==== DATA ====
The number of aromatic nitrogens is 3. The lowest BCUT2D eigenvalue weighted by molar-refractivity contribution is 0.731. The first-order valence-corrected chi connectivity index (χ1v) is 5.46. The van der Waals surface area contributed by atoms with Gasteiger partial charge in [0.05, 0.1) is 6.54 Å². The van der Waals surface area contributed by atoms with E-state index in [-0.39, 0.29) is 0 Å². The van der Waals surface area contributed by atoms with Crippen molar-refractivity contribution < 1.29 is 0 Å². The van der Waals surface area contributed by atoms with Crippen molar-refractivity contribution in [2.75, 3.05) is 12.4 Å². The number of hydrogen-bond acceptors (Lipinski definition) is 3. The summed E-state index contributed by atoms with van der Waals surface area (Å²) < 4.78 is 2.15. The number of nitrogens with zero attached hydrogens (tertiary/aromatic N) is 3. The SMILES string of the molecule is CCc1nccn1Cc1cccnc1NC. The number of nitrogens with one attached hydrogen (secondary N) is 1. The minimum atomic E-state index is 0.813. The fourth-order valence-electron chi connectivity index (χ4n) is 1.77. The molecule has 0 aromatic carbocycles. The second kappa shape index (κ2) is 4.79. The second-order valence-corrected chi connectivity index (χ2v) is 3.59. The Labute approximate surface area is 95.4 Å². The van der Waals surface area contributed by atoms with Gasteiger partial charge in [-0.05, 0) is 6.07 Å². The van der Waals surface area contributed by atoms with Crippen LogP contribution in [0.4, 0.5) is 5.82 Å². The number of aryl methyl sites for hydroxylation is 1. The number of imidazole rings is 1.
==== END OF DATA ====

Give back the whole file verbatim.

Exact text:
The number of aromatic nitrogens is 3. The lowest BCUT2D eigenvalue weighted by molar-refractivity contribution is 0.731. The first-order valence-corrected chi connectivity index (χ1v) is 5.46. The van der Waals surface area contributed by atoms with Gasteiger partial charge in [0.05, 0.1) is 6.54 Å². The van der Waals surface area contributed by atoms with E-state index in [-0.39, 0.29) is 0 Å². The van der Waals surface area contributed by atoms with Crippen molar-refractivity contribution < 1.29 is 0 Å². The van der Waals surface area contributed by atoms with Crippen molar-refractivity contribution in [2.75, 3.05) is 12.4 Å². The number of hydrogen-bond acceptors (Lipinski definition) is 3. The summed E-state index contributed by atoms with van der Waals surface area (Å²) < 4.78 is 2.15. The number of nitrogens with zero attached hydrogens (tertiary/aromatic N) is 3. The SMILES string of the molecule is CCc1nccn1Cc1cccnc1NC. The number of nitrogens with one attached hydrogen (secondary N) is 1. The minimum atomic E-state index is 0.813. The fourth-order valence-electron chi connectivity index (χ4n) is 1.77. The molecule has 0 aromatic carbocycles. The second kappa shape index (κ2) is 4.79. The second-order valence-corrected chi connectivity index (χ2v) is 3.59. The Labute approximate surface area is 95.4 Å². The van der Waals surface area contributed by atoms with Gasteiger partial charge in [-0.05, 0) is 6.07 Å². The van der Waals surface area contributed by atoms with Crippen LogP contribution in [0.4, 0.5) is 5.82 Å². The number of aryl methyl sites for hydroxylation is 1. The number of imidazole rings is 1.